Jack The Ripper February 1889

The 3rd of February, 1889 was a Sunday, so only a handful of newspapers hit the stands that day.

The Jack the Ripper scare was still strong in London, albeit the terror and panic that had been present throughout the autumn of 1888 had, to a large extent, diminished in its intensity.

However, the name “Jack the Ripper” was still turning up in court cases across the country, and two stories in the newspapers of Sunday 3rd February, 1889, demonstrate how the Whitechapel murders were, so it seemed, influencing the actions of violent men and domestic abusers across the country.

Interestingly, the stories demonstrate how different judges were viewing the activities of men who saw fit to imitate the perpetrator of the Whitechapel atrocities.

The first story appeared in The People,  on Sunday 3rd February, 1889:-


“At the Liverpool Police Court, a tall, strong-looking labourer was brought up on warrant charged with wounding his wife, Rebecca, on the 30th ult.

The prosecutrix stated that she was married to the prisoner about three months ago, and both of them went to live with his mother in Cabbage Hall.

Five weeks ago, they took a little house of their own in Knowsley Street.


At 11 p.m. on Sunday, the 20th ult., the prisoner came home in drink and entered the bedroom with a knife in his hand.

Going up to the witness he exclaimed, “I’ll show you how they do the Londoners. I’ll rip you from the bottom of the stomach to the top, right through the ribs.”

Then, taking off his drawers, he tied them round her neck and said, “I am going to finish you and be hung for it,” immediately afterwards making a plunge at her neck with the open knife.

Witness put up her hands to save her neck and received three severe cuts on her right wrist, each about an inch long.

She broke away from him and rushed into the street with only her chemise and shawl on, and had to remain all night at a neighbour’s.


The following day, the witness obtained a summons against him, and, on returning home, she found that the prisoner had sold all the furniture and locked up the house.

Meeting her the same night in Hygeir Street, he swore at her and said, “I’ll do the same to you as “Jack the Ripper.” If I can’t do that I’ll do the same as Corrigan did to his mother, sponge the blood and give it to you to drink. If I get clear I’ll be a pal of Jack the Ripper.”

While he said this, he held an open knife in his hand, and was not intoxicated.

The witness ran scared into a shop, afraid of the threatened violence.


During their three months of married life, the prisoner had several times assaulted and stabbed her, and she was in fear of losing her life.

The bench decided to bind the prisoner over in his own recognisances of £20 for six months.”


The second story that day came from Edinburgh and was reported in Reynolds’s Newspaper:-

“The other day, at the High Court of Justiciary in Edinburgh, The Lord Justice Clark presiding, John Stevenson, nineteen years old, a coach trimmer, was charged with having, on January 2nd or 3rd last, in a close or court at 85, Queen-street, Glasgow, assaulted Catherine Mackenzie, at present a patient in the Royal Infirmary, by stabbing her.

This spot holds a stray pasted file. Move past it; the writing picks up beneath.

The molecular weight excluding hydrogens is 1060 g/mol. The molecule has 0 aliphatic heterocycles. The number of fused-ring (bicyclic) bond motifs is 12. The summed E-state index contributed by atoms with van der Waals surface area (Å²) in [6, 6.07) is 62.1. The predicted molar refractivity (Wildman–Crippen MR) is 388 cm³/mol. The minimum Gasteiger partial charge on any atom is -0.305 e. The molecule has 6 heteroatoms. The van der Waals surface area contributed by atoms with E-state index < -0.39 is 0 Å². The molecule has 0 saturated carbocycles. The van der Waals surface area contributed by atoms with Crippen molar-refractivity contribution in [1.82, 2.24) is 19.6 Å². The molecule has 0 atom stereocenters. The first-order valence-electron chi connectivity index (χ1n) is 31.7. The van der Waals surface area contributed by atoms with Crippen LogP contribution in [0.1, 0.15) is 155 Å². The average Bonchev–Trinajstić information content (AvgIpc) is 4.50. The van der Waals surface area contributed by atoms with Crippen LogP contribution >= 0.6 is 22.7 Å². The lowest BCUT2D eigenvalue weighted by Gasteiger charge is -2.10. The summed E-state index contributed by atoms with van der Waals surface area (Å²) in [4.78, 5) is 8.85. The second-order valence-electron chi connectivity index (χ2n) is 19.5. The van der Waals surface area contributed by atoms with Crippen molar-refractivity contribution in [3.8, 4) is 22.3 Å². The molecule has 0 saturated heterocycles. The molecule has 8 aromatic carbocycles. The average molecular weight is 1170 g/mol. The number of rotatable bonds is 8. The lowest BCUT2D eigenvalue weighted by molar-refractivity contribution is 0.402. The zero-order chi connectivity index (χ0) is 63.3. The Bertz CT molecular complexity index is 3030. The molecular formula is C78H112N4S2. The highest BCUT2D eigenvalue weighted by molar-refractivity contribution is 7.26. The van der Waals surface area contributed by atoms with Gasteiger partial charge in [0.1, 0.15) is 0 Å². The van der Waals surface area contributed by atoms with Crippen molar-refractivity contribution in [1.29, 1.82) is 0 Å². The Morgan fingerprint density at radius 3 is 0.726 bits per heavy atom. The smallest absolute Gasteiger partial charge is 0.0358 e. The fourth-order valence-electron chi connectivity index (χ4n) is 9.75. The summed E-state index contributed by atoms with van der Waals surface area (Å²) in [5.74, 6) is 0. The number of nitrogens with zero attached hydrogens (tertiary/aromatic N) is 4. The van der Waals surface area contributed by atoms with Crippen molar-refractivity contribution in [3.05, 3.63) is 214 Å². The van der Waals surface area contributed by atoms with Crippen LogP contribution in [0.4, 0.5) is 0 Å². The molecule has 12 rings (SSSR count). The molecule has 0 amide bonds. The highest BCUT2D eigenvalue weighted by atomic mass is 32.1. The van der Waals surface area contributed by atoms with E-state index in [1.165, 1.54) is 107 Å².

He peeled “Guilty” at Glasgow, and was sent to the High Court for sentence.

Mr. Thomson, on behalf of the prisoner, stated that he had a hasty temper, and that his mother had been in an asylum and was still living in the country under restraint.

He read letters from several clergymen and the accused’s employers, giving him an excellent character.


Mr. Robertson, advocate depute, said that the woman stated that the prisoner followed her into the close and suddenly struck her with a knife. She saw the knife and then he struck her two or three times, and knocked her down. He then raised her clothes and cut her about the legs.

At that moment the police arrived, and the prisoner ran off, but was caught immediately afterwards.


He was glad to corroborate what Mr. Thomson said as to the prisoner’s previous career.

He had borne a good character in all respects.

He himself had information as to the impulsive disposition of the lad, but there was no evidence of weakness of mind or anything approaching to insanity.


It might well be that, reading the details of what happened at Whitechapel had acted to a certain degree on his mind, and had induced him to commit the crime.

But whether the desire to emulate the deeds of the Whitechapel murderer was to be urged as an extenuation was for his Lordship to judge.

The woman’s injuries were very serious indeed, but she was now recovering, although it would be some time before she was out of the hospital.


After consultation with some of the other judges, the Lord Justice Clerk said he should have been very glad if he had been enabled to limit the sentence to one of imprisonment, but he found it impossible to do so.

To pronounce any sentence of imprisonment, in a case where a man attacked a woman without any provocation whatever, and stabbed her in various places in a most disgusting manner, would be the worst possible example of all.

He felt bound, in the exercise of his duty, to disregard all idea of the prisoner not being responsible for what he had done.

There would be ample opportunity when he was in confinement for an investigation to be made with the purpose of seeing whether that was the case or not.

He could not pronounce a shorter sentence than one of seven years’ penal servitude.

The prisoner was then removed.”